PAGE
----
Entries Tagged 'Water Features' ↓
March 31st, 2010 — Garden Products and Catalogues, Water Features
Most ponds suffer from minor problems from time to time and over the past year or three, a number of solutions have come on the market.
First, green water. This is due to too much algae in the water. Algae thrives on nitrogen and sunlight, so most ponds get it from time to time. The solution is to put a small amount of barley in your pond. Harold Horticulture now sell Barley Balls
These not only do the job but also look neat and tidy when added to the pond. One ball will treat ponds of 1,000 to 10,00 litres capacity (roughly 2.5 – 20 sq m) If you have a pond larger than this, you just use more than one ball. Results are evident within 2-4 weeks of putting the ball into your water, but it is just as well to put a ball in during the early spring and stop the problem from occurring. One application will last the year. Because barley is a natural product, it does no harm to either your fish or plants.
The second problem is getting enough oxygen in the water during hot, sunny weather. This is especially important if you have fish and do not have a fountain. Although, even a fountain will not always solve the problem in particularly hot, sunny weather. Again, a really clever solution has been found. A solar powered pond oxygenator.
I think this is clever on a number of levels. It looks just like a stone, so is not unsightly in your pond as pumps sometime are. Although it is powered by the sun and therefore works well when the sun is out (and you need it the most), it also has remote solar panel with battery back up for night time operation. The oxygenator is suitable for ponds up to 5,00 litres so will be large enough for most ponds. Whats more, the cell battery is included in the price, so you do not have to pay extra for that.
The third problem is sludge at the bottom of your pond. In the past, you lived with this problem for a few years until it became too much and the water started to smell, then you emptied the pond and put it back together again. This was a nasty, time consuming job which upset your plants, fish and wildlife (and didn’t do much for you either!). Now there is a much easier solution. EM Mud Balls.
These are a mixture of Bokashi wheat bran, EM microbes and EM ceramic powder which have been fused together. The microbial activity resulting from them actively eats sludge leaving you with a naturally bright and clean pond. Use 1 mud ball per square metre of surface every six months to maintain your pond. Problem solved!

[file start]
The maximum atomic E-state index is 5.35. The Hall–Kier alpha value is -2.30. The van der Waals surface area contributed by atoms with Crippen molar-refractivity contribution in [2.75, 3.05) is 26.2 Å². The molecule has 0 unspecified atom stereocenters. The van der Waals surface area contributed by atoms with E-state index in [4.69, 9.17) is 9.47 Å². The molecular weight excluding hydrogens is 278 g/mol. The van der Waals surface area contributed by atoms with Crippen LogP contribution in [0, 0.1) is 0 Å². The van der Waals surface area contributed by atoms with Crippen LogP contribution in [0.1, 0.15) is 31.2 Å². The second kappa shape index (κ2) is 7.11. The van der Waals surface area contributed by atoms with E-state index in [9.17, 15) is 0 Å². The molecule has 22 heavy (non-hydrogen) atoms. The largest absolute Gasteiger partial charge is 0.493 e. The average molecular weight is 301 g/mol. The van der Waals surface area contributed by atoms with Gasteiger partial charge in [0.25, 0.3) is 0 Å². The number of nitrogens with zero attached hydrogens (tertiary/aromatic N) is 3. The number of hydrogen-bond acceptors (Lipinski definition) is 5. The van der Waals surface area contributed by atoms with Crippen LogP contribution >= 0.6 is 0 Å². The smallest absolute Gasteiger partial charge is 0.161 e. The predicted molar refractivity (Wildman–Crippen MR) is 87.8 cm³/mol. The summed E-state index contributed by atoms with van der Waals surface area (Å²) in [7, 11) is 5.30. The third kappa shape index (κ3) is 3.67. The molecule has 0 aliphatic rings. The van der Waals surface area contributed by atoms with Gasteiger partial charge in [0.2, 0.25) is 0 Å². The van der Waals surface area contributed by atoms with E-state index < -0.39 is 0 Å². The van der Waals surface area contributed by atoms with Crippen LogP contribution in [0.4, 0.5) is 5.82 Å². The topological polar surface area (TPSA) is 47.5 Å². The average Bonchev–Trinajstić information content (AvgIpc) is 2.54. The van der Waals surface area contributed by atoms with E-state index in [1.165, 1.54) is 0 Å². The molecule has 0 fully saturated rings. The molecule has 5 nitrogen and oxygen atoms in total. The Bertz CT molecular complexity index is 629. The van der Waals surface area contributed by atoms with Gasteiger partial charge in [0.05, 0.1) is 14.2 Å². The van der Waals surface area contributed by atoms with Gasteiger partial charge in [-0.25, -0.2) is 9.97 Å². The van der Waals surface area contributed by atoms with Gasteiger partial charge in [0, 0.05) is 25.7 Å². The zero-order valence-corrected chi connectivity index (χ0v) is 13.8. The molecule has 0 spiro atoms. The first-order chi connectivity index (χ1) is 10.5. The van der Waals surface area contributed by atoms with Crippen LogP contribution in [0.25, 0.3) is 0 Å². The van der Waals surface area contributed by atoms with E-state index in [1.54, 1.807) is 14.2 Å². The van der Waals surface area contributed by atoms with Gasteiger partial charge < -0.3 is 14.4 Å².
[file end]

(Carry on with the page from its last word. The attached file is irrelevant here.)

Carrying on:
March 28th, 2010 — Water Features
If you have a pond in your garden, then a bog garden by it’s side adds another new and very useful dimension to the plants which you can grow.
A bog garden, once built, takes very little maintenance as most weeds will not grow well in the wet conditions. You do, however, need to be careful of the plants which you choose to grow as many are quite rampant and will take over the area very quickly, choking out other, more tender plants.
Building a bog garden is not difficult. It does not need a pond next to it as they do not share water, a pond as a neighbour just looks more natural and provides somewhere for any excess water.
Having decided on the size, shape and placing of your bog garden, the first thing to do is to dig a hole. This needs to be at least a foot deep. Then you line it with a plastic sheet. Make a few drainage holes in the plastic. You want the area to be very damp but not swampy. Then back fill it with soil. Any soil will do, although heavier soil such as the clay mixes are better. However I had a bog garden with rich loam in it and it worked well enough. If you are building your bog garden adjoining your pond, make sure the bog is higher than the water level to the pond. Again you want damp, not swamp.
The choice of plants for your bog garden is a very personal one. There are a great number of bog plants available, you will find the choice is greater in a shop which specialises in pond plants. Make sure that you are getting bog plants and not pond marginals. Pond marginal plants like their roots in shallow water whilst bog plants want their roots in wet soil.
Once you have built and planted your bog garden, there is very little else to do except sit back and enjoy. You may, from time to time want to cut back any plants which become to rampant and tidy any dead plant material. Also, if the weather is particularly dry, you may need to add water to keep the soil boggy. Then just enjoy, not just the plants but also the wild life which will also enjoy your bog garden.
March 28th, 2010 — Water Features
The plants which you grow in and around your garden pond really rely upon your personal taste. That said, there are a few things you should know about water plants.